At The Finish Line

Tom Schiltz

January 19, 1945 – August 25, 2017

By Bret Kepner


Acknowledged as one of drag racing’s greatest photographers, Tom Schiltz will forever be remembered for his business acumen, affable personality and genuine friendship to virtually everyone he met throughout his life.


A lifelong resident of North Canton, Ohio, Tom first discovered drag racing at the Derby Downs and Akron-Fulton Airport tracks in the 1950s. He began chronicling his trips to the races through photography and quickly developed a notable skill. Schiltz attended the NHRA U.S. Nationals for the first time in 1961, the year it came to Indianapolis Raceway Park, and the sport’s biggest meet became a tradition for Tom over the next fifty-five years.


Tom soon began attending events throughout Ohio by virtue of his friendship with Dave and Susie Koffel, whose “Flintstone Flyer” Gassers had put North Canton on the drag racing map. While traveling with the Koffel family, Tom began submitting photos to various drag race publications where his talents were noticed and published.


He soon married the love of his life, high school sweetheart Carol Button, who often travelled with Tom to events and maintained a constant presence at his side for more than a half-century. Their mutual devotion was obvious to all who knew them; Tom purchased the wooden North Canton phone booth from which he would call Carol while they were first dating, had it restored and placed it on prominent display in their spacious home.


While Tom pursued photography as a paying hobby, he began working for CopeCo, a company at the leading edge of early photocopier technology. His knack for business was already apparent; Schiltz was a renowned billiards “pool shark” through much of his youth and was talented enough to generate a sizeable income from his work on the tables. Over a period of thirty years young Tom worked his way through the ranks at the company until he became one of the company’s directors; he was celebrated within the industry for his ability to work closely with customers around the globe, each of whom he considered a personal friend.


Simultaneously, Schiltz became a regular contributor to virtually all drag racing newspapers and magazines. By the 1970s, his photos were in demand by so many publications that he, like so many other authors and “shooters” in the sport, often used a pseudonym. Thus, after forty years, it can be made public Tom also worked under the nom de plume “Carl LaFong”, the name of the lead character played by W.C. Fields in the 1934 film, “It’s A Gift”.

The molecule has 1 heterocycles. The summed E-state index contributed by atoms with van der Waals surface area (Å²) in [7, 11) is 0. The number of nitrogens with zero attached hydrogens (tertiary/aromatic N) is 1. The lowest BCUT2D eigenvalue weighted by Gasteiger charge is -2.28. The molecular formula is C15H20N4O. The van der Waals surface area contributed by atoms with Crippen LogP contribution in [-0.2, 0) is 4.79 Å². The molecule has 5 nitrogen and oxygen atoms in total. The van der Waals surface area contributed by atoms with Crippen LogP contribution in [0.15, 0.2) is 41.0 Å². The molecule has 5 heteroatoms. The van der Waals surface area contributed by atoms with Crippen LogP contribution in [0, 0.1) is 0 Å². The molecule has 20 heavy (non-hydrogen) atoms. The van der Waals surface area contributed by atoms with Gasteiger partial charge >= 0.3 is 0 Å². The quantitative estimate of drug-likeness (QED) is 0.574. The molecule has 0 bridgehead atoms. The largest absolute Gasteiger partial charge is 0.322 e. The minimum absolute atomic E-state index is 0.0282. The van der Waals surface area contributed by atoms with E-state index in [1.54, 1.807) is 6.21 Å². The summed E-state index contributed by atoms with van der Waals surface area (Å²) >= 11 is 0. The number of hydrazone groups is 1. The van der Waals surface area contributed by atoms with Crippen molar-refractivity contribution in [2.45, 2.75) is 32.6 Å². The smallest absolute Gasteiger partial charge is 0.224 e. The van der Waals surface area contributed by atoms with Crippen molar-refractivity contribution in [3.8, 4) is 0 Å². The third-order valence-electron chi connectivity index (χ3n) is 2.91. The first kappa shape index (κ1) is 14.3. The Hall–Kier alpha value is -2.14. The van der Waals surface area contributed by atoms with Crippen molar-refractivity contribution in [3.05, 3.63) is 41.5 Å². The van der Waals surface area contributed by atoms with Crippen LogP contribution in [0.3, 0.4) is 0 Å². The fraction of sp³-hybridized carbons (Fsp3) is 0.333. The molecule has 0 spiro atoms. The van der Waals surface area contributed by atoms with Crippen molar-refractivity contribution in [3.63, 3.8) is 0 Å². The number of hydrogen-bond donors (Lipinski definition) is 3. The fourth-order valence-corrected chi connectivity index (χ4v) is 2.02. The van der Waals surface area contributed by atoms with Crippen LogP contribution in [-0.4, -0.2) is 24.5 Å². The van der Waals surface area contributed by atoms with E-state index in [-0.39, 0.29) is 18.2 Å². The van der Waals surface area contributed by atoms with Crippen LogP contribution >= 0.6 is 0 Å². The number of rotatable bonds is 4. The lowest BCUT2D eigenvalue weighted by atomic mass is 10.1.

Tom accepted the position of photographer for the National Hot Rod Association’s Division 3 which entailed shooting the images for (and retaining the rights to), all NHRA Divisional, Regional and National Events within the jurisdiction of the Division. It was this job which opened an avenue to every racer competing in the sport’s most populous geographical area and allowed Tom to add friends and customers by the thousands to what was still a hobby and secondary income.


During his tenure as the Division 3 photographer in the 1970s, Tom forever changed the art of drag racing photo sales with a brainstorm for the NHRA U.S. Nationals. In an era when photos could only be viewed as quickly as the photographer could chemically develop the image, photographers at racing events could seldom deliver a shot during a race. Schiltz decided to shoot each of the one thousand vehicles in competition at Indy and have gigantic 16x20 inch prints available each following morning ready for purchase. Schiltz contacted the largest professional photo lab in Indianapolis and worked a deal in which each day’s film could be delivered to the lab in the evening and the lab would have the images ready for sale by 5 a.m. the next morning. Schiltz would pick up the prints and organize them for a group of sellers who would deliver the pictures to racers as the sun rose over Indianapolis Raceway Park. At the time, racers had no physical evidence to see how their car was performing during an event, but Tom’s photos were received as a miracle of technology…and he sold virtually every one.